One of my most popular blog posts concerns shrinking a memory foam mattress down in size by creating a massive vacuum bag from a mattress protector bag.
I've done this several times now and it works a treat.
Recently I had to pack and store a futon mattress. So I thought I would try the same trick. I didn't even bother to create a valve, but simply taped up most of one end of the bag, and then Placed the vacuum cleaner through the remaining small hole into the back. So simple, so effective.
Within a few minutes the mattress was about half the size and I taped it up using gaffer tape and parcel tape (some bits of gaffer snapped because my seal wasn't so good).
Here's photographic proof :)
AN UPDATED NOTE: quite a few readers have contacted via the comments with questions about their own situation - will it work with this mattress so-and-so? Am I doing it right? Why can't I get my back to shrink? etc. etc. PLEASE NOTE - if you want to ask a question, please contact me via the contact form rather than post a comment, as these go unseen, and there is no way for me to reply to them.
This article was written for memory foam mattresses. If you are trying it with a sprung mattress, I suspect it won't work. (But it does work with a futon! ) If you want to buy the items used, just try eBay. I did!
I recently had the challenge of transporting a king size memory foam mattress. The choices seemed to be hire a van (or removal company) or somehow ram it into the Skoda Octavia in the hope it would bend and fit. I wasn’t over-keen on that option as it would mean leaving little room for anything else in the car.
Rewind and little, and the mattress originally came rolled up in a vacuum packed bag and box (which expanded with great amusement when sliced open). Could I therefore repeat this feat of wizardy and reverse the great unfolding? Well, I do like a challenge, especially when science is on my side.
I was inspired by those “vac pac” bags you can get that: you suck the air from a sealed polythene bag with your favourite dysonomatic and compress the contents down to an n-th their size. Seemed like a perfect solution but it didn’t take long scouring the internet to discover vac-pacs don’t come in that size (and if they did, they would cost a pretty penny).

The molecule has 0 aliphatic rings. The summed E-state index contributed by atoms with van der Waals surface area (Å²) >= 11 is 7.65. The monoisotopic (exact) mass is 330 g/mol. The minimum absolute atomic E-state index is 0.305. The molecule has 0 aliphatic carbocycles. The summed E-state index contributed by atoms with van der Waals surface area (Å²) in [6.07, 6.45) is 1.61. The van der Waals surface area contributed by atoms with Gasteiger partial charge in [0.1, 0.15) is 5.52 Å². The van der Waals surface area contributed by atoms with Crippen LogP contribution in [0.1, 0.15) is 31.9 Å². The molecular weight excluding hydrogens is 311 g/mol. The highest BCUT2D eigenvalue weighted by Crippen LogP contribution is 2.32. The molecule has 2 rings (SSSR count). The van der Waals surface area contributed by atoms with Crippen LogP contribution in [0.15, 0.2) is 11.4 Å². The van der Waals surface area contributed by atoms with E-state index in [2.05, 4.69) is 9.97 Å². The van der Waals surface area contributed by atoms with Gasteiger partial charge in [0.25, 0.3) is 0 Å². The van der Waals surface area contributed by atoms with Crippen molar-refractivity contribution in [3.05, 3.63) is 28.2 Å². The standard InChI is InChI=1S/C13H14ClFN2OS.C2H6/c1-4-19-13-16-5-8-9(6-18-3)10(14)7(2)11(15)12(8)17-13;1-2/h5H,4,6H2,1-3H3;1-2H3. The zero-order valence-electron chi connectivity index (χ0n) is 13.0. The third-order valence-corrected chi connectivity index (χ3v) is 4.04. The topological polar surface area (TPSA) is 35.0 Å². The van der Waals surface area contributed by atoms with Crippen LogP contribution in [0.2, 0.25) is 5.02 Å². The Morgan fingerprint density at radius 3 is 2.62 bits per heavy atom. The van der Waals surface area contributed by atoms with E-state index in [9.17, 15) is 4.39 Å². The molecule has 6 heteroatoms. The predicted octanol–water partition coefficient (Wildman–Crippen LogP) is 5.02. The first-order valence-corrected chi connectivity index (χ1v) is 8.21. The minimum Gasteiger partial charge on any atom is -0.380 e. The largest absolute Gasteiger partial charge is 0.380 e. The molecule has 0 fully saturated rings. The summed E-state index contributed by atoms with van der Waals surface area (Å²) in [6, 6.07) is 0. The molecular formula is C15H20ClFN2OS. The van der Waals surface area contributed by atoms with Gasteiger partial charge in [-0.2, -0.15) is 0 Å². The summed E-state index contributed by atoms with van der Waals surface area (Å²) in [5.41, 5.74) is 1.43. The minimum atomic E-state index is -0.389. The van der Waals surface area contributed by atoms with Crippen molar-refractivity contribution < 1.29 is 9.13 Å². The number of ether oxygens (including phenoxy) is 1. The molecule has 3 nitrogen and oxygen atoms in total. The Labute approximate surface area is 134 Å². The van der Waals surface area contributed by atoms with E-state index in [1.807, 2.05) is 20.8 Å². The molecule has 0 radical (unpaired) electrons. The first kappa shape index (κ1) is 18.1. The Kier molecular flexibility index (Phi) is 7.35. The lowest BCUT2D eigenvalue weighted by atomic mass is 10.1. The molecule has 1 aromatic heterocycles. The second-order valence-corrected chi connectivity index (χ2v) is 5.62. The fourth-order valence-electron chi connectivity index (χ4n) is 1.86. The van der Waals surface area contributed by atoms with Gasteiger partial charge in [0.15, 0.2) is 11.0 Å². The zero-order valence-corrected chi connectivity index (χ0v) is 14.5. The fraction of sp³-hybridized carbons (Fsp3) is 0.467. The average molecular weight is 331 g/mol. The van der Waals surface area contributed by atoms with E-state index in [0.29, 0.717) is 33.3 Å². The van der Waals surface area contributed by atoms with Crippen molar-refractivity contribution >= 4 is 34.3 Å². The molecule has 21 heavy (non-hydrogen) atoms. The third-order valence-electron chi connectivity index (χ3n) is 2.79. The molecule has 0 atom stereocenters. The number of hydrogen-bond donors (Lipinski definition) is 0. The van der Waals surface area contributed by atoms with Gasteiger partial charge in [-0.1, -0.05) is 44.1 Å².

So I figured I could make one. I ordered a king size mattress polythene bag, as used by removal companies for protection. That only cost a couple of pounds. Then I ordered a small vac-pac bag off eBay, which also costs under 2 pounds.
I wrapped the mattress in the large bag and sealed with gaffer & parcel tape. I cut out the valve from the vac pac and taped it to the inside of the large bag and sliced a hole to bring the valve through; and again, taped it up as airtight as I could. (see picture)
Then, with the help of my able assistant, we attached a vacuum cleaner and began sucking the air from the mattress bag. It compressed beautifully. We kept going (somewhat startled by how effective it was) until the mattress was thin enough to start rolling; stopping every once in a while to listen for leaks (very obvious hissing!) and sealing them with parcel tape. Then I rolled the mattress and stood it on end. The bag was still a bit leaky so we continued vacuuming while I wrapped it in tape to keep the roll shape intact.
It worked a treat, you can see the mattress loaded in the car and also 24 hours later when it was unpacked, still pretty much roll shaped! Gotta be one of the best 4 quid I have spent!